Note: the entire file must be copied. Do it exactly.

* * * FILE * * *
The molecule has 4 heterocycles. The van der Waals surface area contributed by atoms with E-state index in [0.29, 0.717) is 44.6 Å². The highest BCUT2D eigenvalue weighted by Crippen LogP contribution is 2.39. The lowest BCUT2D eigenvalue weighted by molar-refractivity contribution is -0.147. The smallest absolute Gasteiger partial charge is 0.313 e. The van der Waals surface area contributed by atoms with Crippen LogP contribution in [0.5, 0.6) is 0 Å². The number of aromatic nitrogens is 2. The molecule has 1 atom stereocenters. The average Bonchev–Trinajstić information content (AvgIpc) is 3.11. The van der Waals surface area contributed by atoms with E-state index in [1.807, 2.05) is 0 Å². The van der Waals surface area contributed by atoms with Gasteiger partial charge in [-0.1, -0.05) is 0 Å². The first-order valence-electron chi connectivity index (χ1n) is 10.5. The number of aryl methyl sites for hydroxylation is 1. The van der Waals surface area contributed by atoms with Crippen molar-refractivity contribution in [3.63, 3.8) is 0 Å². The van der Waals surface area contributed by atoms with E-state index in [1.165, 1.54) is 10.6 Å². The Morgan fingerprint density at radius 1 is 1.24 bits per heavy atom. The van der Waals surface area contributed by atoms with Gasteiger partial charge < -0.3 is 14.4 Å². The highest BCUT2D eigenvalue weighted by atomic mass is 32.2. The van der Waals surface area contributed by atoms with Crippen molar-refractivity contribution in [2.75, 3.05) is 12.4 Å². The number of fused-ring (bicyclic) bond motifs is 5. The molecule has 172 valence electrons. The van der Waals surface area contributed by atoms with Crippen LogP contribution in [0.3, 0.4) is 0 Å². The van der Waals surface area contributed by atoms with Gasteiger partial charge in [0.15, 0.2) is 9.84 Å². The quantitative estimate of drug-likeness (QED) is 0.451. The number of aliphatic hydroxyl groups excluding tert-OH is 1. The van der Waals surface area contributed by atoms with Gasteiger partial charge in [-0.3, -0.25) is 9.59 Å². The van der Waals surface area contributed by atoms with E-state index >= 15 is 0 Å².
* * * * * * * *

The molecule has 4 heterocycles. The van der Waals surface area contributed by atoms with E-state index in [0.29, 0.717) is 44.6 Å². The highest BCUT2D eigenvalue weighted by Crippen LogP contribution is 2.39. The lowest BCUT2D eigenvalue weighted by molar-refractivity contribution is -0.147. The smallest absolute Gasteiger partial charge is 0.313 e. The van der Waals surface area contributed by atoms with Crippen LogP contribution in [0.5, 0.6) is 0 Å². The number of aromatic nitrogens is 2. The molecule has 1 atom stereocenters. The average Bonchev–Trinajstić information content (AvgIpc) is 3.11. The van der Waals surface area contributed by atoms with E-state index in [1.807, 2.05) is 0 Å². The van der Waals surface area contributed by atoms with Gasteiger partial charge in [-0.1, -0.05) is 0 Å². The first-order valence-electron chi connectivity index (χ1n) is 10.5. The number of aryl methyl sites for hydroxylation is 1. The van der Waals surface area contributed by atoms with Crippen molar-refractivity contribution in [3.63, 3.8) is 0 Å². The van der Waals surface area contributed by atoms with E-state index in [1.165, 1.54) is 10.6 Å². The Morgan fingerprint density at radius 1 is 1.24 bits per heavy atom. The van der Waals surface area contributed by atoms with Gasteiger partial charge < -0.3 is 14.4 Å². The highest BCUT2D eigenvalue weighted by atomic mass is 32.2. The van der Waals surface area contributed by atoms with Crippen molar-refractivity contribution in [2.75, 3.05) is 12.4 Å². The number of fused-ring (bicyclic) bond motifs is 5. The molecule has 172 valence electrons. The van der Waals surface area contributed by atoms with Crippen LogP contribution in [0.3, 0.4) is 0 Å². The van der Waals surface area contributed by atoms with Gasteiger partial charge in [0.15, 0.2) is 9.84 Å². The quantitative estimate of drug-likeness (QED) is 0.451. The number of aliphatic hydroxyl groups excluding tert-OH is 1. The van der Waals surface area contributed by atoms with Gasteiger partial charge in [-0.3, -0.25) is 9.59 Å². The van der Waals surface area contributed by atoms with E-state index >= 15 is 0 Å².